It’s July 2016. Every morning I park my car in the car park at work, and give myself five minutes to cry before I get out and face the day.
Today is no different. What was a dream job when I started has become a nightmare I can’t bring myself to face, but can see no way of escaping. 2 years under a manager who was psychotically work-obsessed to the point where the three co-ordinators who worked under her (I am one) would take turns in being the first to talk to her, so we could report back which personality we were dealing with that day, have taken a toll. She left some months ago, but has been replaced with someone even worse– a career money, utterly disinterested in the welfare of her staff and of the projects being worked upon in the name of her section. She ignores vital paperwork, distributes blame in buckets, throws her co-ordinators under buses on a daily basis, is untrustworthy, cowardly, and is ruining everyone around her. Already, of the two co-ordinators with whom I’ve worked for the last 4 years, one has left to take up a job with another City. The other will soon fall pregnant and take a year’s maternity leave. Me? I’ve cracked under the stress. I’m seeing a work-appointed therapist, and I’m on a work-management program. I can’t sleep. I’m eating every piece of badforme in sight. I’m drinking. I’ve used up all my sick leave. Writing is out of the question. There’s no hope.
Today is a therapy day. My therapist asks me a simple question: What would you be doing, if you had the choice?
I’d be at home. Writing. But it’s impossible.
I have a mortgage. I have a wife who studies. I have children who have to attend school. I need to feed everybody, clothe them, give them a better life than I had. It’s this new thing called ‘the real world’.
Yes, he says. I’ve heard of it. But why you?
It has to be me. My wife studies. She needs that support.
Have you talked to her about that?
What’s there to talk about. This is just the way it is.
Why don’t you find out?
So I go home, and tell Luscious that I can’t take it anymore. She knows what’s happening at work, but this time, I unload the full deal. everything that’s been happening. All of it. I can’t take it anymore, I tell her. I’ve been at this game for almost 25 years. I’m depressed. I’m burned out.
I don’t know what I’m expecting: sympathy, reinforcement, a bit of ‘screw your courage to the sticking-place’. After all, this is just the way it is. I’m the income earner. Everybody else has their own things they’re trying to achieve. What I’m not expecting is for her to point to the house around us and reply, “Well, I’ve been doing this for 25 years, and I’m burned out, too.”
I hate my job. But Luscious hates hers, too. Yes, she’s studying, and she loves it. But she wants it to lead to something. She doesn’t just want to be a housewife with a degree. She wants to be out in the workforce, making a difference to the world at large.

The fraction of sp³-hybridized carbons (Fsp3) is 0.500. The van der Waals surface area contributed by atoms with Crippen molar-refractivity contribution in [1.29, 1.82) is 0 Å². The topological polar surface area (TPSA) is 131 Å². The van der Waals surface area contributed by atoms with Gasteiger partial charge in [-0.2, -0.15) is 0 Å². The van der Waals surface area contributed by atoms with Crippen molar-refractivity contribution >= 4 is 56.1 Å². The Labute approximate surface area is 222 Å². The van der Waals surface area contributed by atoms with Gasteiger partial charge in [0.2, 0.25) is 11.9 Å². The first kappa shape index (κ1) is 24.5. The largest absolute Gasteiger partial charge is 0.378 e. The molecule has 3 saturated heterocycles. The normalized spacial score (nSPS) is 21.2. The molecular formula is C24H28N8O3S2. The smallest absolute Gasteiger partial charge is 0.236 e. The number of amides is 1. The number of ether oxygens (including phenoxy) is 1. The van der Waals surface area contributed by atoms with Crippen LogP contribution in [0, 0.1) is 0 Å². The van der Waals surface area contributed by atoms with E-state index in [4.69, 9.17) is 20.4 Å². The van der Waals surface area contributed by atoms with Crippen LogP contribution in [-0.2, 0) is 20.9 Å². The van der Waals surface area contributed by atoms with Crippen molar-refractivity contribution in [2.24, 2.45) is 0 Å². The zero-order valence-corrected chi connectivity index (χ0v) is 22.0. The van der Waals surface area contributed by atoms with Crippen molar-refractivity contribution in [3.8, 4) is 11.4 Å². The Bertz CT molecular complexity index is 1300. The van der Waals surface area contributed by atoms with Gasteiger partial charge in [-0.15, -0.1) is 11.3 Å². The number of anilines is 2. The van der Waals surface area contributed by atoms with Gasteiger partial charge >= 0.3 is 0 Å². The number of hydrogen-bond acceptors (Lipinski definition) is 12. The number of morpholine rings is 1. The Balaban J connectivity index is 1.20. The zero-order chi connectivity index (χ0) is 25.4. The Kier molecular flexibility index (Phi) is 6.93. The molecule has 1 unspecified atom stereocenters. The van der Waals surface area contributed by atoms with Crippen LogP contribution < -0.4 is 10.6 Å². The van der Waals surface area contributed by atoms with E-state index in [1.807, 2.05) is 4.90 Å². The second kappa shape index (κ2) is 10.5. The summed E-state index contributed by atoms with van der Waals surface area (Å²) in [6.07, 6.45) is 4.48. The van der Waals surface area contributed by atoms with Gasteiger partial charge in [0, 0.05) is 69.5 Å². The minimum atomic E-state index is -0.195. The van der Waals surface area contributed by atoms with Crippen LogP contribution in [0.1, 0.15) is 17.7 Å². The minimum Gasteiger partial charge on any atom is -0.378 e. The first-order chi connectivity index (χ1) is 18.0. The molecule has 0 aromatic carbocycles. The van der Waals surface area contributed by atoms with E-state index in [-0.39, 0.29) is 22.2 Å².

She wants to work. I want to be at home.
I look at her. She looks at me.
And that’s when we sit down and start to put together The 18-Month Plan.
Put simply, it’s this: if I can hang on for 18 months– through to January 2018– Luscious will graduate her Bachelor of Arts and enrol into a post-graduate teaching qualification. She’d love to be a teacher. It’s something she’s thought about doing on several occasions. She’s had to fight for a long time just to get to the point where she can contemplate completing a degree, and now that she’s about to, she’d love to keep going for another year. Give her that year, and when she graduates, she’ll take a job in the country. She’ll do the standard two-year tour of duty, re-enter the workforce, and be the primary income winner for the family.
As to me, I’ll stay at home. I’ll cook the meals, do the cleaning, run the household, and write.
And that’s what we set out to do.
We’ve had some good fortune. Luscious’ graduated her degree with marks so high that she was invited to undertake an internship at a school, giving her invaluable ‘live’ experience that will place her at the head of the graduate queue when she graduates. The hated manager fell pregnant, and her maternity leave replacement is a brilliant, experienced manager who understands what my team and the department we belong to is about. The atmosphere in the office has improved immeasurably. Work is enjoyable again. But I’m over it: I feel no loyalty, anymore. I’m counting down the days. And there aren’t that many left.
Luscious has one more term left. After that, assuming she isn’t successful in the job applications she’s already making, she’ll be appointed from the graduate pool in the time-honoured fashion. I’ll hand in my notice. We’ll leave. By the end of February, we’ll be in a town somewhere in the Western Australian countryside. Luscious will be a teacher. And I’ll be at home. Writing. Looking after the house. Putting my twenty-five years experience in the arts industry towards setting up a consultancy and curation business. I have a completed novel that I couldn’t bring to edit because of the depression. I’m 2/3 of the way through a children’s novel that’s taken far too long to complete. I’ve got a list of incomplete projects running to nearly 60,000 words in total. Over the next 2 years I’ll get the chance to resurrect my career, and watch my beloved wife achieve the recognition and respect she has long deserved. We’re one phone call away.
We’re 15 months into the 18th month plan, and I’ve gotta wear shades.